Declaring that existing waste-management systems are unsustainable, a 201-page draft consultant’s report on the George Town landfill on Monday recommends a $538 million, 25-year public-private partnership to reduce, reuse and recycle.
The outline business case, developed by U.K. environmental consultant Amec Foster Wheeler, recommends the reduction of waste going into the landfill by as much as 95 percent, and includes either remediation or closing of dumps on Cayman Brac and Little Cayman.
A statement from the Ministry of Health and Culture summarized the options in a seven-point plan naming reuse and refurbishment of bulky waste, waste electrical and electronic equipment; community recycling depots and household waste recycling center facilities; a transfer and bulking facility on each island; composting yard/garden waste from landscapers and household waste-recycling centers in Grand Cayman and Cayman Brac; closing landfills on Little Cayman and Cayman Brac, with waste sent to Grand Cayman for processing; post-2020 introduction of curbside yard and garden waste collection; and potential introduction of curbside dry recyclable collections and a post-2020 materials recovery facility.
Weighing affordability and the complexities of implementation and delivery, the consultants conclude that a public-private partnership offers “the best value for money” in a “design, build, finance, operate and maintain contract,” according to a KPMG financial analysis as part of the report.
The report says a public-private partnership that includes support from local government is more likely to attract overseas interest from companies “with a … record of building, implementing and operating integrated waste management system solutions.”
Additionally, it says, government-private sector shared responsibilities “facilitate a high level of risk transfer to the [private] partner,” reducing government’s “internal requirements for contract management and monitoring.”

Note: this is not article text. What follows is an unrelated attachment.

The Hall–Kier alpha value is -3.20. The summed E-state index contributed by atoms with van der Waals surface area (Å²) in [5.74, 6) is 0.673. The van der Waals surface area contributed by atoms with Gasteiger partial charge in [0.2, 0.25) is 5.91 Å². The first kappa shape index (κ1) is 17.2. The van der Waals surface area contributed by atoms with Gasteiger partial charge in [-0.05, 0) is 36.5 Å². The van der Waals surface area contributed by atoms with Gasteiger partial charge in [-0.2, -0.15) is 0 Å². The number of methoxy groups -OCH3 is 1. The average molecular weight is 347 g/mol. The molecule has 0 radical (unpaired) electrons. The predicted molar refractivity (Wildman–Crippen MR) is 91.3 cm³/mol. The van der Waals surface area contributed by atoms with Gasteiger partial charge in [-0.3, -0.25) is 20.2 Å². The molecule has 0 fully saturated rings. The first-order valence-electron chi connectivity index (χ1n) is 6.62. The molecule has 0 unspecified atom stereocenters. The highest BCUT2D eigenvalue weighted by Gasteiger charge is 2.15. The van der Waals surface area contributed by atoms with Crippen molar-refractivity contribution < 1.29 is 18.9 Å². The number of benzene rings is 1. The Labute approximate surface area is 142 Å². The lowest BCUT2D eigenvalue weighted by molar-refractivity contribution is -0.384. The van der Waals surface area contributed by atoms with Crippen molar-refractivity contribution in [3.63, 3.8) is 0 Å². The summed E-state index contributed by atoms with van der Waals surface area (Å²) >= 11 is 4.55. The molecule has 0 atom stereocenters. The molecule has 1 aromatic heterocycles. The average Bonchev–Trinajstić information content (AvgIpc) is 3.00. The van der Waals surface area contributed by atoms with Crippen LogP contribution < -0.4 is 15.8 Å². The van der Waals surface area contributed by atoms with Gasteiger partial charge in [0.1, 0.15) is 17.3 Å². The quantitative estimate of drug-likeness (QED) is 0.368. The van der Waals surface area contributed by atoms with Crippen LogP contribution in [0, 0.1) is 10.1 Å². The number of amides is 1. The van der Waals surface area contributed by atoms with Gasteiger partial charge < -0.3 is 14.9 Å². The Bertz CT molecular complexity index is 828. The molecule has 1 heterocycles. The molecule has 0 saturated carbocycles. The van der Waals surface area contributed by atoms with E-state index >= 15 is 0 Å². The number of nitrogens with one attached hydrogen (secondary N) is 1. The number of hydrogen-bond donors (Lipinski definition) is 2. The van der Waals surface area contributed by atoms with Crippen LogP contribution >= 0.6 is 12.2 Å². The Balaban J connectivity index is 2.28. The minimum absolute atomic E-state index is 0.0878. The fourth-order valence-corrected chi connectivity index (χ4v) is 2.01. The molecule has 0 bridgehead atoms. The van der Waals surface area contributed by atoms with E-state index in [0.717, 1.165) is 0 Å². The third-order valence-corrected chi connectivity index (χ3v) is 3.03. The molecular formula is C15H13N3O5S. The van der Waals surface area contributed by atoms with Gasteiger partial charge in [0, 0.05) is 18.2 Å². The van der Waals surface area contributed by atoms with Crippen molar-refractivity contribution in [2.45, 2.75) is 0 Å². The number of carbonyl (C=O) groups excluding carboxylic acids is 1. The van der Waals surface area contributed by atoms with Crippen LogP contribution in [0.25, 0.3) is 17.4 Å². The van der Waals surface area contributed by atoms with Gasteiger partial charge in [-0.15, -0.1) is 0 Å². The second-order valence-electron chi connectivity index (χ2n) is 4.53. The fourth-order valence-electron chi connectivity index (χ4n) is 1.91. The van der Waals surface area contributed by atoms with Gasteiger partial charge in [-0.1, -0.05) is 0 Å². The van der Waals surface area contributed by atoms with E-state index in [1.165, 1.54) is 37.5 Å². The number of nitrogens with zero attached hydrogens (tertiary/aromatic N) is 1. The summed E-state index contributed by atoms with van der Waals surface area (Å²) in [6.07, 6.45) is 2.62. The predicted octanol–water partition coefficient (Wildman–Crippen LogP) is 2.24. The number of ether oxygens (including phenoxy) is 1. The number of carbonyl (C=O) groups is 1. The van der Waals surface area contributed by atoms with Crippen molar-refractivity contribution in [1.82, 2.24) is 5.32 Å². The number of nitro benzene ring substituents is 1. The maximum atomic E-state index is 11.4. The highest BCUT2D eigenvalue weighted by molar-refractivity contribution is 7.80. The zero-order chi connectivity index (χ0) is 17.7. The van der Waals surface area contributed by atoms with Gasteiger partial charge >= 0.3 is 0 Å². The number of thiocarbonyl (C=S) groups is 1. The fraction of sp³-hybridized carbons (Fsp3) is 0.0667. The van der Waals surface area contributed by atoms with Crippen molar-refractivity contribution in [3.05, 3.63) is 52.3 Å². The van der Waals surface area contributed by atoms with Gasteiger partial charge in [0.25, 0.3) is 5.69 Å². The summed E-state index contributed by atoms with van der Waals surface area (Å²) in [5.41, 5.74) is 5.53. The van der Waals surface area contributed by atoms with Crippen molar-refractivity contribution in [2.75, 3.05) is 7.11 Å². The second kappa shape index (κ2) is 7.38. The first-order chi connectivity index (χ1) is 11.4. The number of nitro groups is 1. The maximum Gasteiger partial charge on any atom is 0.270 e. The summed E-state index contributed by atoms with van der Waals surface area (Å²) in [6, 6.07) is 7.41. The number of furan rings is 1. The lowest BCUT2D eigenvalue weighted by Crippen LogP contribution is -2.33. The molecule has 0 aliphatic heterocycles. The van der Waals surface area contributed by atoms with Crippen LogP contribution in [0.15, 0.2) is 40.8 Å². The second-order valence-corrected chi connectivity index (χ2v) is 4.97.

By comparison, simply maintaining present management techniques and “a status quo-type system of just landfilling waste on the islands,” the ministry said, would cost $418 million during the same 25-year period. “For the extra investment … of around $4.8 million per year,” the ministry said, “the proposed solution will greatly reduce the landfilling of waste, as it will be either reduced, reused, recycled or recovered.”
Both the ministry and the consultants pointed out that initial plans to mine waste, converting it to energy, were rejected because of “long-term nuisance conditions from mining, such as odors,” which “outweigh the benefit of gaining back the small area of landfill space.”
“For those who have been saying ‘fix the dump,’ I will point out again that this is what this project is about. But it goes beyond fixing a dump to providing a long-term solution of waste management needs of all three Cayman Islands,” Premier Alden McLaughlin said in a press release.
“I am very pleased that we have gotten to this point where we are publishing the draft outline business case for the very first integrated solid waste management plan for the Cayman Islands.
“If you ask me [if] I wish we could have gotten to this phase sooner, the answer would be yes, but we have dutifully followed the steps required by the framework for fiscal responsibility, which mirrors the U.K. Treasury’s Green Book for managing projects such as this. The process may seem long, but it is sure and will ensure we have the best, most viable solution.”
The premier pointed to “dramatically improved” operations at the landfill already “by re-establishing proper practices. Government, he said, has “spent millions of dollars on new equipment, including a state-of-the-art compactor and garbage trucks.
“We have also increased our focus on recycling, including old tyres, and will soon be moving towards composting,” he added.
The report envisions a four-year period for “procurement and construction” and $106 million in construction costs. Work is expected to start no sooner than September 2017.
The document projects annual operating costs over the 25-year period of $423 million, partially offset by annual revenues during that period totaling $269 million, although it remains unclear if that figure is reduced by the now-discarded effort to mine the landfill’s collected waste.
The study pegs annual revenues from converting waste to energy at $108 million. Collection fees are predicted to top $118 million, and annual tipping costs to generate another $41.6 million.
The study does not identify possible partners, leaving the selection to competitive bidding, which could involve subcontracting by local companies.